Update (5/31/2012): I modified the first paragraph to focus my jabs. I should not have been as broadly rude as I was. I have great contempt for Brian Morris, but he should’ve been the only target for that contempt. The other authors merely frustrate me via either personal interactions or their public statements. In my interactions with Mr. Waskett, specifically, I haven’t experienced the contemptible behavior so easily witnessed from Morris. I regret that mistake.
A long list of familiar names have conducted a meta-analysis of a bunch of studies involving circumcision. The article purports to ask the question “What is the best age to circumcise?”. (Notice the implicit assumption that a male should be circumcised.) They don’t address that question, of course, instead answering “How can we encourage infant circumcision?”. They only justify it in their minds because their analysis is lacking. I didn’t expect anything better after seeing Brian Morris attached to it. (Jake Waskett, Aaron Tobian, Ronald Gray, Robert Bailey, Daniel Halperin, and Thomas Wiswell, among others, are listed as co-authors.)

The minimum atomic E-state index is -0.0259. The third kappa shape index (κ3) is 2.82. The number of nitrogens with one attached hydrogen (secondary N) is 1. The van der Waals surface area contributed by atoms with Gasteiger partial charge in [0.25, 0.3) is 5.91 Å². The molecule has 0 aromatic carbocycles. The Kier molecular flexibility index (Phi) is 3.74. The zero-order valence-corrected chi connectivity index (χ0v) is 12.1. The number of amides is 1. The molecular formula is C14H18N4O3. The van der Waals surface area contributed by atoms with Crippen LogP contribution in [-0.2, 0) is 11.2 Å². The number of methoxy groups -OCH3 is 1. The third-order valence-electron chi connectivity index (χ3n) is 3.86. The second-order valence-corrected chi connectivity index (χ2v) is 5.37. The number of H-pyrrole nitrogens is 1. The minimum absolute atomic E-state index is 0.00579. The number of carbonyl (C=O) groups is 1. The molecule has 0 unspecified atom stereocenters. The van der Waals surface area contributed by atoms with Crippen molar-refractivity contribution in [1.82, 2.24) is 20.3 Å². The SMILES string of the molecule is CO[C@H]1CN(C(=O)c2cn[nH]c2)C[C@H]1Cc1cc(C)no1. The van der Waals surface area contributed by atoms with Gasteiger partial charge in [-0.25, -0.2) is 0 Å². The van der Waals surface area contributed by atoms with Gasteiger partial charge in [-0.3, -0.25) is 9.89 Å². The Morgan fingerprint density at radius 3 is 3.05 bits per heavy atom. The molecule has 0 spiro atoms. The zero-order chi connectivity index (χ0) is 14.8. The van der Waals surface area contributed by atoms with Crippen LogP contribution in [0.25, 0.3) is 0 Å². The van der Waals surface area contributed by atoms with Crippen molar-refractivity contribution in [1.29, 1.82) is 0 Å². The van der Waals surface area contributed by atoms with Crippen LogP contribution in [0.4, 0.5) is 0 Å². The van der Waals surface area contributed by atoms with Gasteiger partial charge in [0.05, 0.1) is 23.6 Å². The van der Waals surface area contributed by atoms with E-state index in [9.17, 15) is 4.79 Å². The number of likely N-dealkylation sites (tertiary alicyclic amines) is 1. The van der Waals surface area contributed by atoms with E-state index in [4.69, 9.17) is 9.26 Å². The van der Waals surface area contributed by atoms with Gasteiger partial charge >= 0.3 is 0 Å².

I’ll probably post more extensive critiques because it all deserves as public an airing as possible. Their credibility deserves to be attached to this awful piece of scholarship. For now, I want to focus on this, from the section titled “Is infancy the best time medically?”. It offers a succinct example of their incomplete, flawed approach.
All boys are born with phimosis. This resolves by about age 3 in all but approximately 10% of males, who as a result experience problems with micturition, ballooning of the foreskin, and painful difficulties with erections (see review ). Paraphimosis can similarly be prevented by infant MC.